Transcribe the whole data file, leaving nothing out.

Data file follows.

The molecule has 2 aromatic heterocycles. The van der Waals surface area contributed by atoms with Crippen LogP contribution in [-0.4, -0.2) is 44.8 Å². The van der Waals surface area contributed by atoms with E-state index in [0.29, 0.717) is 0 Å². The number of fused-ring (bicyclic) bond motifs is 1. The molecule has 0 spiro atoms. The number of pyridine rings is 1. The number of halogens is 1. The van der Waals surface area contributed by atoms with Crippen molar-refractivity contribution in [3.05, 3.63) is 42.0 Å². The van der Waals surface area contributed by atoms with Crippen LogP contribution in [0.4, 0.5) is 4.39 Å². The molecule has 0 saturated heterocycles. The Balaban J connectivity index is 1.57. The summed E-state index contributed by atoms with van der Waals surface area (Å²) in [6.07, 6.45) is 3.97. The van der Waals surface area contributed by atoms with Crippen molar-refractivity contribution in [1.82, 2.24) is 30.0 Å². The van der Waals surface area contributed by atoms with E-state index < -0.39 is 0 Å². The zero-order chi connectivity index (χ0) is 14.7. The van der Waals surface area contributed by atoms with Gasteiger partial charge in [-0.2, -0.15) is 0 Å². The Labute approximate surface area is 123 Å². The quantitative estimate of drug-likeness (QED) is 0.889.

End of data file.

The molecule has 2 aromatic heterocycles. The van der Waals surface area contributed by atoms with Crippen LogP contribution in [-0.4, -0.2) is 44.8 Å². The van der Waals surface area contributed by atoms with E-state index in [0.29, 0.717) is 0 Å². The number of fused-ring (bicyclic) bond motifs is 1. The molecule has 0 spiro atoms. The number of pyridine rings is 1. The number of halogens is 1. The van der Waals surface area contributed by atoms with Crippen molar-refractivity contribution in [3.05, 3.63) is 42.0 Å². The van der Waals surface area contributed by atoms with Crippen LogP contribution in [0.4, 0.5) is 4.39 Å². The molecule has 0 saturated heterocycles. The Balaban J connectivity index is 1.57. The summed E-state index contributed by atoms with van der Waals surface area (Å²) in [6.07, 6.45) is 3.97. The van der Waals surface area contributed by atoms with Crippen molar-refractivity contribution in [1.82, 2.24) is 30.0 Å². The van der Waals surface area contributed by atoms with E-state index < -0.39 is 0 Å². The zero-order chi connectivity index (χ0) is 14.7. The van der Waals surface area contributed by atoms with Gasteiger partial charge in [-0.2, -0.15) is 0 Å². The Labute approximate surface area is 123 Å². The quantitative estimate of drug-likeness (QED) is 0.889.